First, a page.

by Amy Letinsky
There’s a serious condition plaguing writers: writer’s block. I’ve discovered five common causes, and by diagnosing your typical cause, you can choose a treatment and find a cure.
Cause #1: ANXIETY
The pressure gets to you, and you freeze.
1. Don’t wait until the last minute.
2. Pray / Give Jesus your burden
3. Drink Chamomile Tea (instead of anxiety inducing coffee, the writer’s typical choice)
4. Free Write. Put the pen to paper, and let go for a few minutes.
5. Write in a different format for awhile. The genre might be stressing you out. Try writing a letter about your topic.
6. Have a discussion about the topic. Call a friend to chat about your topic for awhile.
Cause #2: UNFOCUSED
You can’t keep your mind on the task before you. Your thoughts are a jumble.
1. Get rid of distractions (pets, Facebook, children…just while you’re writing)
2. Make new distractions. Some people like to work in a busy, loud environment, like a coffee shop. Others like noise canceling headphones.
3. Try a new location
5. Mind Map/Cluster. Learn more about this organization method here.
Cause #3: PERFECTIONISM
Negative thoughts take control. You worry about not writing well enough.
1. Silence the inner critic.
2. Arm yourself with inspiring Bible verses.
3. Stop fearing man. Perfectionism is rooted in our fear of how others are going to perceive us, and the only solution to this is #4.
4. Cultivate the Fear of the Lord. Edward T. Welch explains this in his amazing book, When People are Big and God is Small.
5. Write Dark. Literally turn off the lights or the screen. Don’t let those imperfect words distract you.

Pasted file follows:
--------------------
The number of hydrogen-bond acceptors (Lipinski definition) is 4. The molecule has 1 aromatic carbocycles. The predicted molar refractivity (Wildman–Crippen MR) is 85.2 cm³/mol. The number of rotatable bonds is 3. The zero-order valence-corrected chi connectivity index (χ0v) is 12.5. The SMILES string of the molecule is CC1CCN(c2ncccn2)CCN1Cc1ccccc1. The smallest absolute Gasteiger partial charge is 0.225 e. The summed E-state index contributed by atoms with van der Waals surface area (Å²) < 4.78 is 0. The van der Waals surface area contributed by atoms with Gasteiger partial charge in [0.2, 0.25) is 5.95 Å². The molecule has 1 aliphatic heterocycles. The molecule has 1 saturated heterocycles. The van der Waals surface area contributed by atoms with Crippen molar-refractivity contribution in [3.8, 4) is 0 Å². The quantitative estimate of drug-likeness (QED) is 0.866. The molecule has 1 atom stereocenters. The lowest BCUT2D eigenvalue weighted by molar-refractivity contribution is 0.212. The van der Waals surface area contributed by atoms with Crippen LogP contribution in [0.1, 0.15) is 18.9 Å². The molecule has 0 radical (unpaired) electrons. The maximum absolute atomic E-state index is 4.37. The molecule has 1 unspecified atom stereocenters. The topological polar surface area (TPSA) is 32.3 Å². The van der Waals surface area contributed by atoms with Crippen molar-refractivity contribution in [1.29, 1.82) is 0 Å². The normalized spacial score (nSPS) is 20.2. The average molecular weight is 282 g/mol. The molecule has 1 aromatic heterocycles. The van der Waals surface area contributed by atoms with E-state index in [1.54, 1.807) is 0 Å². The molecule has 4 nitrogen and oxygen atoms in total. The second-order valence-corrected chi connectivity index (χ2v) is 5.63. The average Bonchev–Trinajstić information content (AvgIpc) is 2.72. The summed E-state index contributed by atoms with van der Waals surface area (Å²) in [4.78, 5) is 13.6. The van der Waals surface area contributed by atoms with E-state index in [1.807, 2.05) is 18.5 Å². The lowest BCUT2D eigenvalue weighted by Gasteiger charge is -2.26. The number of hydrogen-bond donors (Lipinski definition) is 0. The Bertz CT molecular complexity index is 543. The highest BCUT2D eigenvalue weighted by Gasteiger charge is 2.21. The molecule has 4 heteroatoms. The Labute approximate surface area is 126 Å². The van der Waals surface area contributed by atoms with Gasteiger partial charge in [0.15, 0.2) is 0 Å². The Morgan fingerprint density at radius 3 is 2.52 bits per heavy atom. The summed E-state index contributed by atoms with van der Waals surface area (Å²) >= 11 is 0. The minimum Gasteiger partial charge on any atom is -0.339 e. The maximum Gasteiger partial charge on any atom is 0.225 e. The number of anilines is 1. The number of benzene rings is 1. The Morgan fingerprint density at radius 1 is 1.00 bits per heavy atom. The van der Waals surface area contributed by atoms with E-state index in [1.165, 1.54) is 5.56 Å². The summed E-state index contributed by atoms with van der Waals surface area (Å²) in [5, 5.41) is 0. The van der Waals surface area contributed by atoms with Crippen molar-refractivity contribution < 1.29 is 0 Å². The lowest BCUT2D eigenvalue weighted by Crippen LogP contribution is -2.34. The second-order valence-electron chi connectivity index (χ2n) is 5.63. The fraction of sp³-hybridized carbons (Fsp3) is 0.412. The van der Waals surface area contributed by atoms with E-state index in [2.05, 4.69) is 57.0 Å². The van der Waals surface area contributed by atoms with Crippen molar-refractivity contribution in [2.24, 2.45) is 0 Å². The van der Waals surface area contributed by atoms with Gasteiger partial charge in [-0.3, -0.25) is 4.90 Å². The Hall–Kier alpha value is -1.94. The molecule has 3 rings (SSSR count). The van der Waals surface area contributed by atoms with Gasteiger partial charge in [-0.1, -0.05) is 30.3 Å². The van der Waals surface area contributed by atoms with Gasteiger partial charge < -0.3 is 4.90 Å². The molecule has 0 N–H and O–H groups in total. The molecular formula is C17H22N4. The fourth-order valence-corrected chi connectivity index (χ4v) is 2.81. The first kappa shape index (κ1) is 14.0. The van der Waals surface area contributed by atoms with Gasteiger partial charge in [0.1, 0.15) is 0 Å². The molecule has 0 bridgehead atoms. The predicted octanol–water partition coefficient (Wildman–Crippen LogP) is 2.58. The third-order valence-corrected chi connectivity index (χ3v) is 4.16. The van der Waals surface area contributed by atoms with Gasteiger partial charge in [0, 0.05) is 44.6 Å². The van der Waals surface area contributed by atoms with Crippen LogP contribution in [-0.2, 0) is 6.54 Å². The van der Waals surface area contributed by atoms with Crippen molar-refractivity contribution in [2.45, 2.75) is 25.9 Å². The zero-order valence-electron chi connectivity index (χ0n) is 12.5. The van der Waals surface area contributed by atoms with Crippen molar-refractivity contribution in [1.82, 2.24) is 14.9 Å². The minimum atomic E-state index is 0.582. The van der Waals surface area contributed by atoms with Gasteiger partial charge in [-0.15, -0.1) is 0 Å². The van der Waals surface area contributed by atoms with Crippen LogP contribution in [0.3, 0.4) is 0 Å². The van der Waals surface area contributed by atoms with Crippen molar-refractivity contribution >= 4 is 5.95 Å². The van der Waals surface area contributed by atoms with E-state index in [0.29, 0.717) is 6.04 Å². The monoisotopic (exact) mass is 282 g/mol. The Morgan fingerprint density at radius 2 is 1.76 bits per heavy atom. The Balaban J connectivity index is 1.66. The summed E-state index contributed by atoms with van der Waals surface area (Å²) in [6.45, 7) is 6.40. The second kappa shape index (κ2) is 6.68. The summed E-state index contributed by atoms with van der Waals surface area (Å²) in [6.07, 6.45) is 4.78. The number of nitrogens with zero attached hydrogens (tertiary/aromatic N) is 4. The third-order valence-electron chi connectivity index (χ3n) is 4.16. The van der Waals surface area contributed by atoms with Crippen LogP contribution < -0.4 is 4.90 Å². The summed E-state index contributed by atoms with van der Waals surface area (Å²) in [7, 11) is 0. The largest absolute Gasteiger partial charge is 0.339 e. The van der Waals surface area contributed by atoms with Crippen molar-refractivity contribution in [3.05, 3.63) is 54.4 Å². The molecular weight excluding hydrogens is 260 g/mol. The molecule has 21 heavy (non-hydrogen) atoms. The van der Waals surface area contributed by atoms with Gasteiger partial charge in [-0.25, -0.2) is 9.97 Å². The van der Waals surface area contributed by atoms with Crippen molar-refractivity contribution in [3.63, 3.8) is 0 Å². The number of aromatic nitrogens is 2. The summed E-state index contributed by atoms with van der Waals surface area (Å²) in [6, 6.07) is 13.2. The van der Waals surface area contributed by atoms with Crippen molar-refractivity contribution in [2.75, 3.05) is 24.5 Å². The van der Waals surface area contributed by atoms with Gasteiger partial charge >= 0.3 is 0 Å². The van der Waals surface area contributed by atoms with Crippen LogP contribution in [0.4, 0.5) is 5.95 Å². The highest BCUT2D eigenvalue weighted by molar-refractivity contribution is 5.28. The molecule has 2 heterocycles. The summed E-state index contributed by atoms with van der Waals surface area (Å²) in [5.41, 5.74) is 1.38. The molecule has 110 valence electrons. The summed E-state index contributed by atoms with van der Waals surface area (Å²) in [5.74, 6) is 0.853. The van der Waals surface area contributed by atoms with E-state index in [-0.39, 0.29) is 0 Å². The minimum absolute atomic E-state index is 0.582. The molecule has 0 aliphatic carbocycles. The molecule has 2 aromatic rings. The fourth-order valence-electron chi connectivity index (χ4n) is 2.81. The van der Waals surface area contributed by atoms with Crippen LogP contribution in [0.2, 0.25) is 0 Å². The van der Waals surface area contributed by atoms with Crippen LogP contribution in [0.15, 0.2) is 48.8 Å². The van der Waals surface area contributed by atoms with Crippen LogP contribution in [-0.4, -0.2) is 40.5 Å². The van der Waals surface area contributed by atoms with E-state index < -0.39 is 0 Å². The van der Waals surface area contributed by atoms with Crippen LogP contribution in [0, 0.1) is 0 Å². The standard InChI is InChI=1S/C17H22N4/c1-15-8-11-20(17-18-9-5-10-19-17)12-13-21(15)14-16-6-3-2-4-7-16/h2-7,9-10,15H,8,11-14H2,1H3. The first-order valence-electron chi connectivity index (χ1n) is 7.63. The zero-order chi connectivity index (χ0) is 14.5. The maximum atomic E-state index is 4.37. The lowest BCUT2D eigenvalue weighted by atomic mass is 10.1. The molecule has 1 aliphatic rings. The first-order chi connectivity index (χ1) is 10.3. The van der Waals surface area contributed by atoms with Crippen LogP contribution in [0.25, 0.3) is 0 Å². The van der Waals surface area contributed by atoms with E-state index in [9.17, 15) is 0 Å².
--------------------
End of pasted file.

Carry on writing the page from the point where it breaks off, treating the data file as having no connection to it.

Cause #4: INTIMIDATION
You’re overwhelmed by the enormity of the task at hand.
1. Write a checklist / Break it into smaller tasks
2. Make small, regular goals
3. Start in the middle. That first sentence is always a doozie. Start in elsewhere. Do the first sentence last.
Cause #5: EXHAUSTION
You’re sick of your topic and are falling asleep at the keyboard.
1. Take a nap. Don’t do this all the time, or you’ll never write.
2. Remember your first love (Rev 2:4). Of course, it’s Jesus. But also, go back to why you started writing, why you chose this project.
3. Sabbath. When’s the last time you truly sabbathed? Sabbath from not just writing but from all work. I highly recommend The Rest of God by Mark Buchanan.
4. Read something inspiring. Go to your writing heroes and let them inspire you to greatness.
Amy Letinsky has been a writing instructor for over six years. She currently teaches college writing and literature courses online. Her writing courses focus on the use of research in writing and the nonfiction essay. Read more from Amy at her blog: amyletinsky.wordpress.com.